08/08/17 by Maggie Magellan
This month we caught up with Caleb (otherwise known as Salty) Davenport, a good mate to Mizu and even better adventure photographer based out of Perth, Australia. Over the past ten years Salty has dabbled in a wide array of photography styles ranging from surf to fashion, but says his heart finally feels at ease with his latest pursuit: lifestyle and adventure photography. When describing his adventures, he once said he “knew the track I had to take, but I’m always more intrigued about the path I’m not supposed to take, and where that may lead me,” and that was enough to reel us in, knowing his pursuits were going to take him to territories not yet explored, surf breaks rarely ridden and trails with no other footprints in sight. And by that standard, we knew he was an adventurer after our own heart; the perfect soul to ride the Mizu Mission wave.
In search of beautiful hikes, vacant surf breaks, and incredible scenery, Salty and his girlfriend, Esa took to the South Island of New Zealand - it’s a mission that he had been cooking up for years and the puzzle pieces had finally all come together. So, he bought a plane ticket, got his hands on a 1966 VW Kombi and hit the open road. And by open road, he means it – sometimes they’d drive for miles up and down the winding roads of the West Coast without seeing another soul. “Those roads, along with the constant rain, made it a journey to get anywhere,” he says, but a wise man once said, ‘it’s about the journey, not the destination.” And a journey it was; that month-long mission lead him and Esa to the breathtaking sunsets of Gillespies Beach, on a boat ride through Milford Sound and aboard an awe-inspiring helicopter ride up to Franz Josef Glacier.
Salty recounts a one-of-a-kind surf trip via plane as one of the highlights of the trip. “For me, it’s always been about riding, skating or driving to the surf break; never have I hopped on a plane to suss out pumping spots and land in a paddock nearby.” Excited at the opportunity, Salty loaded the small plane with two boards and a backpack and he and his pilot, Blair took to the skies. After a short time in the sky, they located the perfect surf spot down below and did a quick fly over to ensure the chosen ‘runway’ was safe enough to bank a landing. After a brief circle and dip below the cloud cover, they banked a smooth landing, tied down the plane and hiked 2kms through thick forest to an empty reeling A-frame wave. “We had the wave to ourselves all day, but for me the surf came second to the idea of flying back to the car later that day, “says Salty.
But, just as important as that journey, is a commitment to protect those places we play - to protect our beaches, oceans, and mountainsides from single-use plastic pollution. At Mizu, our tagline, ‘Enjoy the Journey. Leave Nothing Behind” is embedded into every mission we support and seek out; every Mizu Mission goer makes a commitment to leave behind nothing but a few footprints in the dirt of an adventure traveled. We like to tell people that it doesn’t matter what you use, as long as you reuse. For Salty, that was a Mizu V8 from 3 years ago that he religiously carries with him on every adventure. “But on the road,” he says, “it can be hard to come by fresh water, and so I bought a 20L water container from a hardware store a few years back and I bring that along for every one of my trips. I fill up my Mizu each day and night and it hasn’t failed me once.”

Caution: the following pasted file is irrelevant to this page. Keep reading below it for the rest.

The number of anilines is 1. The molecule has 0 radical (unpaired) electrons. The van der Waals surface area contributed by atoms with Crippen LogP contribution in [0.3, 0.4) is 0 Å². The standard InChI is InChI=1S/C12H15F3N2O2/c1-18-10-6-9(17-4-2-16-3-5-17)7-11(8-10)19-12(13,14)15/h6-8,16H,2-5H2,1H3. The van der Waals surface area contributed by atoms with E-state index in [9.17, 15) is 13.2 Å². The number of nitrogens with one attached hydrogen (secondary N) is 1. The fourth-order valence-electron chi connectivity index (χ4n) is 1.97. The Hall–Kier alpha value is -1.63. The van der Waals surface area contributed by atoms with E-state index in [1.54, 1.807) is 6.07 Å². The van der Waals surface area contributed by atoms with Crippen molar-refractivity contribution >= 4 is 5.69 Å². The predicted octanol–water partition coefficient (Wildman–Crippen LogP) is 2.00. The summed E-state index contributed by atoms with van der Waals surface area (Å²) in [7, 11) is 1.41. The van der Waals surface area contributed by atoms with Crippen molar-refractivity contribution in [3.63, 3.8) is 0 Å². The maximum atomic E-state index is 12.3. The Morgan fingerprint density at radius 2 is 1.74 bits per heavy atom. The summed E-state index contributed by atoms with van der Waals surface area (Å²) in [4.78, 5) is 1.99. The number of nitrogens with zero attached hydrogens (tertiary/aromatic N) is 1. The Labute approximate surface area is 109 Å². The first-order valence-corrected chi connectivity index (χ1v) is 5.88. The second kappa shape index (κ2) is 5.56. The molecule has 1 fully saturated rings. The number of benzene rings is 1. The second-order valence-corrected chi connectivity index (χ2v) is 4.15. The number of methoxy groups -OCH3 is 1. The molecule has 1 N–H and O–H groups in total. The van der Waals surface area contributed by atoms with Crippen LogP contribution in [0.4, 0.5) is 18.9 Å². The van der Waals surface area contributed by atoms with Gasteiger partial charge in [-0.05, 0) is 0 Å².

Salty’s career and passion for adventure have taken him all over the world. From walking across an active volcano crater in Iceland as the ice nearly melted under his toes below, to sleeping on the beach in Nicaragua while an earthquake rocked him to sleep, to even an encounter with a great white as it launched up and out of the water just meters from him whilst surfing a secluded break near Margaret River. He even tells us of a situation in the Bronx involving a run in with a local gang and the cops (but that’s a story for another day). Yet through those travels both near and far, even in locations where the concept of reusing is both difficult and uncommon, his continued pledge to put his best sustainability foot forward has never wavered. “It’s heartbreaking to see how little people think about our environment. I try to pick up at least 5 pieces of trash every time I hit the beach or the bush.” He goes on to tell us that he’s forever pulling people up about leaving their rubbish behind. “If they can take those containers full of food or water up the hill, it’s even easier to take those empty containers right back down. There’s no excuse, we should all do our part to set a good example.”
And there you have it, that is why Salty Davenport is our honored Mizu Mission goer of the month. Do you blame us? Although we all can’t lead a wild, jet-setting, bush camping, van-on-the-open-road, glacier trekking kind of life, we all can do our part to protect the places where we play. It can be as small as picking up 5 pieces of trash next time you hit the beach, or purchasing reusable products for one less single-use plastic product in the cycle. Every little bit helps. And, if one day you do decide to live that Salty Davenport inspired life, he suggests you “go buy that plane ticket, because once you do there’s no going back. The rest always comes together and before you know it, you’re sitting on that plane about the have the best experiences of your life.”